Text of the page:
ü The hardware solutions presented above are often difficult for ordinary programmers to access, particularly on multi-processor machines, and particularly because they are often platform-dependent.
ü Therefore most systems offer a software API equivalent called mutex locks or simply mutexes. ( For mutual exclusion )
ü The terminology when using mutexes is to acquire a lock prior to entering a critical section, and to release it when exiting.
ü Just as with hardware locks, the acquire step will block the process if the lock is in use by another process, and both the acquire and release operations are atomic.
ü Acquire and release can be implemented as shown here, based on a boolean variable "available":
ü One problem with the implementation shown here, ( and in the hardware solutions presented earlier ), is the busy loop used to block processes in the acquire phase. These types of locks are referred to as spinlocks, because the CPU just sits and spins while blocking the process.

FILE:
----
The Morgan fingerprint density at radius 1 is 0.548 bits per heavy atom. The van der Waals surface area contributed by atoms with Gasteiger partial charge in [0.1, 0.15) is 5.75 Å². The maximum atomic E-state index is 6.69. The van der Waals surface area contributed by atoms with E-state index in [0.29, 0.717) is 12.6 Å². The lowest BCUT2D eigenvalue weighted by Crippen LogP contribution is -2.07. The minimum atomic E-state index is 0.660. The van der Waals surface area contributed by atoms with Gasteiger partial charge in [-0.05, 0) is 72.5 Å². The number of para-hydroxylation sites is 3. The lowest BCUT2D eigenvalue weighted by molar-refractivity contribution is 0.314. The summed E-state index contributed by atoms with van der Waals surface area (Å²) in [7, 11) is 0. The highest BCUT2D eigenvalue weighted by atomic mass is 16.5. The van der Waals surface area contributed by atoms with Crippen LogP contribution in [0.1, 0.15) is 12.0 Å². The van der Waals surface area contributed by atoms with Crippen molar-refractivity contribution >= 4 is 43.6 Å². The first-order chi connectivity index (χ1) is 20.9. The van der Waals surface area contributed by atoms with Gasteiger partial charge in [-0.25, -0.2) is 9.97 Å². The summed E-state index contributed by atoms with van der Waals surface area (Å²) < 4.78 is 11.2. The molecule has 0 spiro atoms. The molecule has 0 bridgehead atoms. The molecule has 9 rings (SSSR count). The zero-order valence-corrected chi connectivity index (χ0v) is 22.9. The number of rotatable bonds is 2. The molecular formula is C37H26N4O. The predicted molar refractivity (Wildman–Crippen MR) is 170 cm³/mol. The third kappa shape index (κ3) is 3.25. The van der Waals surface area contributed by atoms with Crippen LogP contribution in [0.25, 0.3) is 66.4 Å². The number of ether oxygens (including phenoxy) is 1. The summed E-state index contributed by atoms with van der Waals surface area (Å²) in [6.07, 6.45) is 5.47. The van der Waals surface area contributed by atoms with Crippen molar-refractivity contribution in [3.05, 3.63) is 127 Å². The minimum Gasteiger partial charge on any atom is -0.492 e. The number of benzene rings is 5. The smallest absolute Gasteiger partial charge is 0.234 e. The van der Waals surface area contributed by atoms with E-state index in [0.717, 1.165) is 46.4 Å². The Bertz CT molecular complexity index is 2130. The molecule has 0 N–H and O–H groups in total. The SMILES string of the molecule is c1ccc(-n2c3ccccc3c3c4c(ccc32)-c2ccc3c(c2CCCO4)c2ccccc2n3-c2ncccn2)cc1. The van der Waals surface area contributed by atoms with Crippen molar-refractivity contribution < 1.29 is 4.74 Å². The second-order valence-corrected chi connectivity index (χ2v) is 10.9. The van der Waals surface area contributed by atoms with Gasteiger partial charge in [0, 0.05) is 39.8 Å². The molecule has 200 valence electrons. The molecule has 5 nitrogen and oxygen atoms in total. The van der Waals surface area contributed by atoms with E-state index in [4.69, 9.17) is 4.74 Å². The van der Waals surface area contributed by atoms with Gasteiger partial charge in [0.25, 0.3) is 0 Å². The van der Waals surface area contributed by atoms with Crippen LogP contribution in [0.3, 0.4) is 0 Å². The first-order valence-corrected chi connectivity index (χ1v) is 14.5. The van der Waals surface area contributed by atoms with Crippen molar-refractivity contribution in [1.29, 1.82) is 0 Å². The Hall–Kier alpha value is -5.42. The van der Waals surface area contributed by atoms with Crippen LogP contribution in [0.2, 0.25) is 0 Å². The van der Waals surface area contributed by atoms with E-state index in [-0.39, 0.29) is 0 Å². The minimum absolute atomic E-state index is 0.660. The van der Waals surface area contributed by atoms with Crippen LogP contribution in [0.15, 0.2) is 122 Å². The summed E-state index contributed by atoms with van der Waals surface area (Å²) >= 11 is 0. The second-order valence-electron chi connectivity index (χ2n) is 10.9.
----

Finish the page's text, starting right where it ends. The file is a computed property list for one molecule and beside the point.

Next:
ü Spinlocks are wasteful of cpu cycles, and are a really bad idea on single-cpu single-threaded machines, because the spinlock blocks the entire computer, and doesn't allow any other process to release the lock. ( Until the scheduler kicks the spinning process off of the cpu. )
ü On the other hand, spinlocks do not incur the overhead of a context switch, so they are effectively used on multi-threaded machines when it is expected that the lock will be released after a short time.
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